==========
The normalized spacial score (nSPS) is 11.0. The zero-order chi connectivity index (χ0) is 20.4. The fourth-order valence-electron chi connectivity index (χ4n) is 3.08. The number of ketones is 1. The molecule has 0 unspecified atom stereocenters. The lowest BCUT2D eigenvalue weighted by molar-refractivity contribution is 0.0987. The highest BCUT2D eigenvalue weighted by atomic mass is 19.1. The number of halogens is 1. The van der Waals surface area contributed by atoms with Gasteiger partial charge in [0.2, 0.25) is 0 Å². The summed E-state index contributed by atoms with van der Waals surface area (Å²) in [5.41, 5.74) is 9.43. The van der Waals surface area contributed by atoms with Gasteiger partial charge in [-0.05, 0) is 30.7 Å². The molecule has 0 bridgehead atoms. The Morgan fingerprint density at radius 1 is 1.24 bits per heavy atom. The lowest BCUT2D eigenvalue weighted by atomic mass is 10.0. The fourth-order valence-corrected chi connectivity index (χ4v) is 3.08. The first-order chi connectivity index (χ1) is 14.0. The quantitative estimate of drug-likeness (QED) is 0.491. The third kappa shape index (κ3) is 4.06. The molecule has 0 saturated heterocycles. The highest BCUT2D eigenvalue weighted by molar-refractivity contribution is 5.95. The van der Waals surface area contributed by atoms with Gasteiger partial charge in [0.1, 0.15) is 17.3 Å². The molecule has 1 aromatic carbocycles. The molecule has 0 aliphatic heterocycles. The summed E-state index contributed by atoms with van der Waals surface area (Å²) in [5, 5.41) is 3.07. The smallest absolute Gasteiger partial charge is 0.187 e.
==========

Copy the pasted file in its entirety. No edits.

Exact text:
The normalized spacial score (nSPS) is 11.0. The zero-order chi connectivity index (χ0) is 20.4. The fourth-order valence-electron chi connectivity index (χ4n) is 3.08. The number of ketones is 1. The molecule has 0 unspecified atom stereocenters. The lowest BCUT2D eigenvalue weighted by molar-refractivity contribution is 0.0987. The highest BCUT2D eigenvalue weighted by atomic mass is 19.1. The number of halogens is 1. The van der Waals surface area contributed by atoms with Gasteiger partial charge in [0.2, 0.25) is 0 Å². The summed E-state index contributed by atoms with van der Waals surface area (Å²) in [5.41, 5.74) is 9.43. The van der Waals surface area contributed by atoms with Gasteiger partial charge in [-0.05, 0) is 30.7 Å². The molecule has 0 bridgehead atoms. The Morgan fingerprint density at radius 1 is 1.24 bits per heavy atom. The lowest BCUT2D eigenvalue weighted by atomic mass is 10.0. The fourth-order valence-corrected chi connectivity index (χ4v) is 3.08. The first-order chi connectivity index (χ1) is 14.0. The quantitative estimate of drug-likeness (QED) is 0.491. The third kappa shape index (κ3) is 4.06. The molecule has 0 saturated heterocycles. The highest BCUT2D eigenvalue weighted by molar-refractivity contribution is 5.95. The van der Waals surface area contributed by atoms with Gasteiger partial charge in [0.1, 0.15) is 17.3 Å². The molecule has 1 aromatic carbocycles. The molecule has 0 aliphatic heterocycles. The summed E-state index contributed by atoms with van der Waals surface area (Å²) in [5, 5.41) is 3.07. The smallest absolute Gasteiger partial charge is 0.187 e.